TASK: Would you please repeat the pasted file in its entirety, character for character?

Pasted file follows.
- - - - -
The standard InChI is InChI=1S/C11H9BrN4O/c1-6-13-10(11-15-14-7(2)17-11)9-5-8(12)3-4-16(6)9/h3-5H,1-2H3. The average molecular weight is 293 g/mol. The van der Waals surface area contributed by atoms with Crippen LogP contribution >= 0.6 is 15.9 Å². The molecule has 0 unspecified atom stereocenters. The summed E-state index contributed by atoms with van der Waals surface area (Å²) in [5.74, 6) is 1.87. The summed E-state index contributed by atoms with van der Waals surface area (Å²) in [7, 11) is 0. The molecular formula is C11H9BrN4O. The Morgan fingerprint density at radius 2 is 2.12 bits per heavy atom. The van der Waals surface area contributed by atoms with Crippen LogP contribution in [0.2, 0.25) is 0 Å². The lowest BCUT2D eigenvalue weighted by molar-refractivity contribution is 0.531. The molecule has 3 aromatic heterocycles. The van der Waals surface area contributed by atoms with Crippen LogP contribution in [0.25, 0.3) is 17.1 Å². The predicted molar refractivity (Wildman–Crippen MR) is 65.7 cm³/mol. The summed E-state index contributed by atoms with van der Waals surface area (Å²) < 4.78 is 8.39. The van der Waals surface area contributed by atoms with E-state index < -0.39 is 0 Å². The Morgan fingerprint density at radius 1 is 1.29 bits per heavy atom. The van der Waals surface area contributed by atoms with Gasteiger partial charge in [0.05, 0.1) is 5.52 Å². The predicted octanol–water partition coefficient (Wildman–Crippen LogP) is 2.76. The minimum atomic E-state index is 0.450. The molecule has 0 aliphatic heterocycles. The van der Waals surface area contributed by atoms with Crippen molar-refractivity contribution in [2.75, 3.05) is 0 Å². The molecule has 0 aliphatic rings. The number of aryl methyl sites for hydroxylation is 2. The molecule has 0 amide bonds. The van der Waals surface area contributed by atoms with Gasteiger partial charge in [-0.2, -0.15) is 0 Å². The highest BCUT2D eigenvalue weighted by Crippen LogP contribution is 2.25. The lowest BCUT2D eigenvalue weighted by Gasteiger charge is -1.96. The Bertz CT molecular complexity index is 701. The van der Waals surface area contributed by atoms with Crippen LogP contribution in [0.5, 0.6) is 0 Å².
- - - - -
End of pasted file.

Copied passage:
The standard InChI is InChI=1S/C11H9BrN4O/c1-6-13-10(11-15-14-7(2)17-11)9-5-8(12)3-4-16(6)9/h3-5H,1-2H3. The average molecular weight is 293 g/mol. The van der Waals surface area contributed by atoms with Crippen LogP contribution >= 0.6 is 15.9 Å². The molecule has 0 unspecified atom stereocenters. The summed E-state index contributed by atoms with van der Waals surface area (Å²) in [5.74, 6) is 1.87. The summed E-state index contributed by atoms with van der Waals surface area (Å²) in [7, 11) is 0. The molecular formula is C11H9BrN4O. The Morgan fingerprint density at radius 2 is 2.12 bits per heavy atom. The van der Waals surface area contributed by atoms with Crippen LogP contribution in [0.2, 0.25) is 0 Å². The lowest BCUT2D eigenvalue weighted by molar-refractivity contribution is 0.531. The molecule has 3 aromatic heterocycles. The van der Waals surface area contributed by atoms with Crippen LogP contribution in [0.25, 0.3) is 17.1 Å². The predicted molar refractivity (Wildman–Crippen MR) is 65.7 cm³/mol. The summed E-state index contributed by atoms with van der Waals surface area (Å²) < 4.78 is 8.39. The van der Waals surface area contributed by atoms with E-state index < -0.39 is 0 Å². The Morgan fingerprint density at radius 1 is 1.29 bits per heavy atom. The van der Waals surface area contributed by atoms with Gasteiger partial charge in [0.05, 0.1) is 5.52 Å². The predicted octanol–water partition coefficient (Wildman–Crippen LogP) is 2.76. The minimum atomic E-state index is 0.450. The molecule has 0 aliphatic heterocycles. The van der Waals surface area contributed by atoms with Crippen molar-refractivity contribution in [2.75, 3.05) is 0 Å². The molecule has 0 aliphatic rings. The number of aryl methyl sites for hydroxylation is 2. The molecule has 0 amide bonds. The van der Waals surface area contributed by atoms with Gasteiger partial charge in [-0.2, -0.15) is 0 Å². The highest BCUT2D eigenvalue weighted by Crippen LogP contribution is 2.25. The lowest BCUT2D eigenvalue weighted by Gasteiger charge is -1.96. The Bertz CT molecular complexity index is 701. The van der Waals surface area contributed by atoms with Crippen LogP contribution in [0.5, 0.6) is 0 Å².